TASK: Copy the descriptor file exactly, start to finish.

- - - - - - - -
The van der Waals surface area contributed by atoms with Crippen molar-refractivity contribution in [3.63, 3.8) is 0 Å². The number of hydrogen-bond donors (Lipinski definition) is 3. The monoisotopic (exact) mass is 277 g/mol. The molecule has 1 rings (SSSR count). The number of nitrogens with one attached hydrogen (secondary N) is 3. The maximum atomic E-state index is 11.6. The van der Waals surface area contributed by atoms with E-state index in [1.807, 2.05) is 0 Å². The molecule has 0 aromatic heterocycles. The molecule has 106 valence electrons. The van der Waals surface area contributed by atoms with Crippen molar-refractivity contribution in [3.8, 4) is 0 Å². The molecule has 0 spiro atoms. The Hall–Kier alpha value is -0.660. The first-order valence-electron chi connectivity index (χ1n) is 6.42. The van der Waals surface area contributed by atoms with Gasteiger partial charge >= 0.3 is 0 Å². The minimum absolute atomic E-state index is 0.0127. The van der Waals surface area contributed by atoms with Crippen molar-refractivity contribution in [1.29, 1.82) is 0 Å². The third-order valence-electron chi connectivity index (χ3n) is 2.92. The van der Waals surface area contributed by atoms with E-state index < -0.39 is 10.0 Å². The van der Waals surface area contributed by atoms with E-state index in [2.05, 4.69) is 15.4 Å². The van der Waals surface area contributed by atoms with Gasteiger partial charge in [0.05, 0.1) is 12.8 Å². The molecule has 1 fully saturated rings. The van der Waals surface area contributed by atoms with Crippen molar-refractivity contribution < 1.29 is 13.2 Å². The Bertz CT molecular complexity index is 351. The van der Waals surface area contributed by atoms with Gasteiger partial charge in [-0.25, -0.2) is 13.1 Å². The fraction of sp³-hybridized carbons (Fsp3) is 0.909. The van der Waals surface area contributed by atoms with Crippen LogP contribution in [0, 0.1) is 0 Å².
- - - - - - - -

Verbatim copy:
The van der Waals surface area contributed by atoms with Crippen molar-refractivity contribution in [3.63, 3.8) is 0 Å². The number of hydrogen-bond donors (Lipinski definition) is 3. The monoisotopic (exact) mass is 277 g/mol. The molecule has 1 rings (SSSR count). The number of nitrogens with one attached hydrogen (secondary N) is 3. The maximum atomic E-state index is 11.6. The van der Waals surface area contributed by atoms with E-state index in [1.807, 2.05) is 0 Å². The molecule has 0 aromatic heterocycles. The molecule has 106 valence electrons. The van der Waals surface area contributed by atoms with Crippen molar-refractivity contribution in [3.8, 4) is 0 Å². The molecule has 0 spiro atoms. The Hall–Kier alpha value is -0.660. The first-order valence-electron chi connectivity index (χ1n) is 6.42. The van der Waals surface area contributed by atoms with Gasteiger partial charge >= 0.3 is 0 Å². The minimum absolute atomic E-state index is 0.0127. The van der Waals surface area contributed by atoms with Crippen molar-refractivity contribution in [1.29, 1.82) is 0 Å². The third-order valence-electron chi connectivity index (χ3n) is 2.92. The van der Waals surface area contributed by atoms with E-state index < -0.39 is 10.0 Å². The van der Waals surface area contributed by atoms with E-state index in [2.05, 4.69) is 15.4 Å². The van der Waals surface area contributed by atoms with Gasteiger partial charge in [0.05, 0.1) is 12.8 Å². The molecule has 1 fully saturated rings. The van der Waals surface area contributed by atoms with Crippen molar-refractivity contribution < 1.29 is 13.2 Å². The Bertz CT molecular complexity index is 351. The van der Waals surface area contributed by atoms with Gasteiger partial charge in [-0.25, -0.2) is 13.1 Å². The fraction of sp³-hybridized carbons (Fsp3) is 0.909. The van der Waals surface area contributed by atoms with Crippen LogP contribution in [0, 0.1) is 0 Å².